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Snow, CP

Page history last edited by PBworks 15 years, 7 months ago

Source: Wikipedia


Charles Percy Snow, Baron Snow, CBE (15 October 1905 - 1 July 1980) was a scientist and novelist.


Born in Leicester, he was educated at University College, Leicester and Cambridge University, where he became a Fellow of Christ's College. He was knighted in 1957 and made a life peer as Baron Snow, of the City of Leicester, in 1964. He served as a Minister in the Labour government of Harold Wilson. C.P. Snow was married to novelist Pamela Hansford Johnson.


Snow is most noted for his lectures and books regarding his concept of "The Two Cultures", as developed in The Two Cultures and the Scientific Revolution (1959). Here he notes that the breakdown of communication between the sciences and the humanities is a major hindrance to solving the world's problems. Snow's lecture aroused considerable ferment at the time of its delivery, partly because of the uncompromising style in which he stated his case. He was strongly criticised by the literary critic F. R. Leavis. The dispute even inspired a comic song on the subject of the second law of thermodynamics from Flanders & Swann.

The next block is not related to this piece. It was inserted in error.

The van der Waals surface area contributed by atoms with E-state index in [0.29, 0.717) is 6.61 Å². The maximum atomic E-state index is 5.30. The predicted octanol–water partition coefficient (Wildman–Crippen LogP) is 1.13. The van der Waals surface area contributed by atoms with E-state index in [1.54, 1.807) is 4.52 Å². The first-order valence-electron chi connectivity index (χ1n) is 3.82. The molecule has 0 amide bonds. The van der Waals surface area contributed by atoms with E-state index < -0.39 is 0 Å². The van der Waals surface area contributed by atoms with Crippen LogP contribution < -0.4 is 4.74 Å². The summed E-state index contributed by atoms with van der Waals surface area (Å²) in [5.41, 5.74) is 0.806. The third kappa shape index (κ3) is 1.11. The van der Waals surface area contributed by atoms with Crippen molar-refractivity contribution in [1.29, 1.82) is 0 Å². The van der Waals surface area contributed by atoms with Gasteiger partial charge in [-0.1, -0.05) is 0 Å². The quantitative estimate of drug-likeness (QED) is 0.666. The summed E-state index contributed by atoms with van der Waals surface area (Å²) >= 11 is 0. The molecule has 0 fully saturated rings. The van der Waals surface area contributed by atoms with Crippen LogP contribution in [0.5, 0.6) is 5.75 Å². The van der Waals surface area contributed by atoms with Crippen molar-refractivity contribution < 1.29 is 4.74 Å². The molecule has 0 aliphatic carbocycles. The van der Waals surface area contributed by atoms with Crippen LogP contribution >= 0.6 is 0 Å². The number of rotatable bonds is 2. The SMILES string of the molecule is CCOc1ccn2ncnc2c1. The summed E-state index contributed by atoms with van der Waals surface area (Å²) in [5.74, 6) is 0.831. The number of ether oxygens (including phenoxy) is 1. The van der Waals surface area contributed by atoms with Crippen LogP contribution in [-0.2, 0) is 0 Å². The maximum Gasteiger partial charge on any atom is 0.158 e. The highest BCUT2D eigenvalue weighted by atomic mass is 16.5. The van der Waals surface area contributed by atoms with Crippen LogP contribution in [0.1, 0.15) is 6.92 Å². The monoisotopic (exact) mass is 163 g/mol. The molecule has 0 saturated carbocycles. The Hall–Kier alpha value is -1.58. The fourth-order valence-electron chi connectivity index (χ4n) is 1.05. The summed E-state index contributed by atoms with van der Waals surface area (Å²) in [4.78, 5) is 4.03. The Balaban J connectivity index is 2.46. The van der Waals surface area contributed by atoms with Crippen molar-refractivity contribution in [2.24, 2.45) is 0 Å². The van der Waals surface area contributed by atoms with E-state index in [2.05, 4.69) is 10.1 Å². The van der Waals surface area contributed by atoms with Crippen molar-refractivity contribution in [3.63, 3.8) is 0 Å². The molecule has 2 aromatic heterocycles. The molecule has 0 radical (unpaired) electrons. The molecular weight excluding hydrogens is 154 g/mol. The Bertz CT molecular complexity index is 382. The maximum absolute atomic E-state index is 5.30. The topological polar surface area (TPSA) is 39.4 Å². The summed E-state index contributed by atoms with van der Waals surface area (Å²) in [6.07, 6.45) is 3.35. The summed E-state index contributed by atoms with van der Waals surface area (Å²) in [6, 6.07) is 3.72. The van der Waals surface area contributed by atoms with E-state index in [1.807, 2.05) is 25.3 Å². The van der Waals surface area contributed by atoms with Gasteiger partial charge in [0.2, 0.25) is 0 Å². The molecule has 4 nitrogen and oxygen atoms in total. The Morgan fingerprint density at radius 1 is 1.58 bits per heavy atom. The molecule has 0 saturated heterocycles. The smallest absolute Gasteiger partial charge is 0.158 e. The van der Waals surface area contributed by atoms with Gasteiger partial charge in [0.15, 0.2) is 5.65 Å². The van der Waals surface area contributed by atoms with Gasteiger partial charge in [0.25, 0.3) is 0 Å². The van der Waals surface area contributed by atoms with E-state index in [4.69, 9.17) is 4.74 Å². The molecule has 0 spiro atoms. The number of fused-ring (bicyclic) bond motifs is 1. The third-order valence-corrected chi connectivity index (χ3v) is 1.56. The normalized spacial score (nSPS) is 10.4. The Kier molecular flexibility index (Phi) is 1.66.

Snow's first detective story was Death under Sail (1932). Late in his career, he wrote a second detective novel, A Coat of Varnish (1978). Perhaps he had used the detective novel to practice his writing skills at the start of his career, and a sense of symmetry made him try it again at the close.



Death Under Sail (1932)

A Coat of Varnish (1978)

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